Do you have suggestions for a clever way to partition off a bed in an efficiency in a way to keep the room from becoming too claustrophobic? Is there some light-weight rigid (not curtain-like) material that could be hung from the ceiling? Maybe an opaque lucite? I don't want folding screens or tall ferns - something more private. Any thoughts greatly appreciated.
I would buy standard sheets of plexi and to personalize it place interesting decals on them- it could be as simple as a beautiful arrangement of white circles in a flowing pattern - at the ends of your bed and attach with wire hanging from the ceiling (and attached to the floor as well for stability). It will make your bed feel more built in and give a room within a room. Otherwise try using standard Ikea closet cabinets - I did this in a loft to partition off a bed.
I like walking into a space that feels effortless. Good design shouldn't feel like a designer came in and made it their own - it should reflect the person who lives there. I like seeing how people live, their unique perspective, I don't like to dictate to them how they should live.
Good morning, Our house is way overdue for interior painting but we're short on funds. I'm thinking of painting just the trim to freshen things up. What is a good basic trim color (in the whites)? Thanks!
I would say Ivory White by Benjamin Moore.
We are in the midst of adding a master bath and after months of making selections, I'm overwhemed with the idea of choosing the paint color. The floor tiles are dark grey ceramic with a touch of cream streaks, the shower walls are cream ceramic and the accent tiles are glass mosaic with dark greyish brown, a medium brown, and very pale blue tiles. Cabinet is white oak. Any ideas on a paint color for the bathroom, and possibly a complementary color for the adjoining bedroom?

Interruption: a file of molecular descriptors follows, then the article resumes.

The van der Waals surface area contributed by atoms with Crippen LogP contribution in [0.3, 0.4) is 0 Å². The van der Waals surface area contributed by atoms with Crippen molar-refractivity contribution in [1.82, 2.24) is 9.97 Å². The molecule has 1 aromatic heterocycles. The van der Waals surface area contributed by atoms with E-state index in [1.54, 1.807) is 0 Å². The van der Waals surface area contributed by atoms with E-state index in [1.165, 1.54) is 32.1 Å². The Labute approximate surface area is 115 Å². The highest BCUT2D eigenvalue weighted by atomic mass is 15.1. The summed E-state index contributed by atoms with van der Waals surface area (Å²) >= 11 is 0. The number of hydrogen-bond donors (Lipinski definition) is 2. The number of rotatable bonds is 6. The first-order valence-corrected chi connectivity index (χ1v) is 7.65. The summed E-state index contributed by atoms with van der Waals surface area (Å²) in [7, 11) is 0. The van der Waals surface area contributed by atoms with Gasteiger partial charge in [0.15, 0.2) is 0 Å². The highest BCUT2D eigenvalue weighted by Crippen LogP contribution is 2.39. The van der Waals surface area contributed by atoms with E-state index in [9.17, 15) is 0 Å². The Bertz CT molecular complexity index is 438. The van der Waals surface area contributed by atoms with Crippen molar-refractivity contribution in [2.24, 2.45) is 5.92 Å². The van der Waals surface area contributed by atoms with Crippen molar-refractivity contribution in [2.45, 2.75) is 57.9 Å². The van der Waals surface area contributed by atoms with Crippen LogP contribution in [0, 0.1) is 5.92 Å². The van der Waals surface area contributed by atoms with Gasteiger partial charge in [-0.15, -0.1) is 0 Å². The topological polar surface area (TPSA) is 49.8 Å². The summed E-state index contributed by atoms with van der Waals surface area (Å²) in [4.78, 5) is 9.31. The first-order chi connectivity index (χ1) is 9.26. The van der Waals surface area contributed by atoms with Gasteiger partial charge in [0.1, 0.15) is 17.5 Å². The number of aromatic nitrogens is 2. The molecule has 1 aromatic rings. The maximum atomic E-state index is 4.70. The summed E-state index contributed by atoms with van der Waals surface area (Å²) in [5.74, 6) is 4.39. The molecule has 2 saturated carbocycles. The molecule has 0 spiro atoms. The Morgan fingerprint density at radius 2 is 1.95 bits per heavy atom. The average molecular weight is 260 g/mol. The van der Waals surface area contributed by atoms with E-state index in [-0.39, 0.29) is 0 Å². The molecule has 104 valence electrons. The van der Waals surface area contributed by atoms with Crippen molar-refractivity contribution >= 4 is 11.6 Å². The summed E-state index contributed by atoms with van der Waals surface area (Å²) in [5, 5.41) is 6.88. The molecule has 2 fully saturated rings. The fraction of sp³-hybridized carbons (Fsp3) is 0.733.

I like having a master bedroom and bath feel as one so I would paint them in complimentary colors that aren't exactly the same. I think for the bathroom picking up the cream streaks and the cream in the showers would be good but go a shade darker for the walls so it feels varied. For the bedroom I would choose a color that combines the cream and greys so I would go with a modern taupe for the bedroom. It's serene and calming.
Hi Ladies and Kyle, thank you for doing the chat. I have a small powder room that gets a lot of sunlight. I'd like to remove the dated wall paper and paint it. The sink and toilet are beige and the floor is teracotta color. I love bold colors. What should I paint it with? (preferably BM paints). Thanks
Good for you for going bold. I think about an orangey/pumpkin color. What about Benjamin Moore's Orange Parrot, Calypso Orange, Soft Pumpkin or Coral Reef?
The furniture in my daughters' room is mismatched, the result of various Craigslist purchases (two identical vintage maple Ethan Allen beds), two dressers of different shape anfd styles, one white, the other is natural maple. the floor is hardwood, walls pale yellow. i would like to make it a more coesive and beautiful room, and was thinking about painting the dressers the same color. good idea? should I paint the bed also, and the desk we are going to buy, or that would be too much? if we paint the dressers, any suggestions for a beautiful classical color that can last for a while (no overly girlish colors)? we will eventually paint the walls too, but will choose some neutral color too. overall, I would like a serene, calming, classic and coesive look. thanks a lot for taking my questions, I Iove your chat
I think painting vintage furniture is a great way to make it feel more pulled together. For the dressers - I would suggest striping them for a fun twist. Creams and whites will be classic with the yellow walls but will still feel young for the girls and give the old dressers a facelift. Use fun knobs from anthropologie for an easy girly touch that isn't permanent. I don't think you have to paint every piece of furniture the same - its good to mix textures and mediums. Remember when painting furniture you really need to sand the piece well before applying or it will come off. Also use satin finish.
I really enjoyed the article on the Evans' house renovation. Although most of us don't live in a Georgetown rowhouse, I felt there were lessons that could apply to all of us who are trying to make our spaces as functional as possible for our families. I found it interesting atht the house does not have a hall closet. Where does the family store coats? Thank you!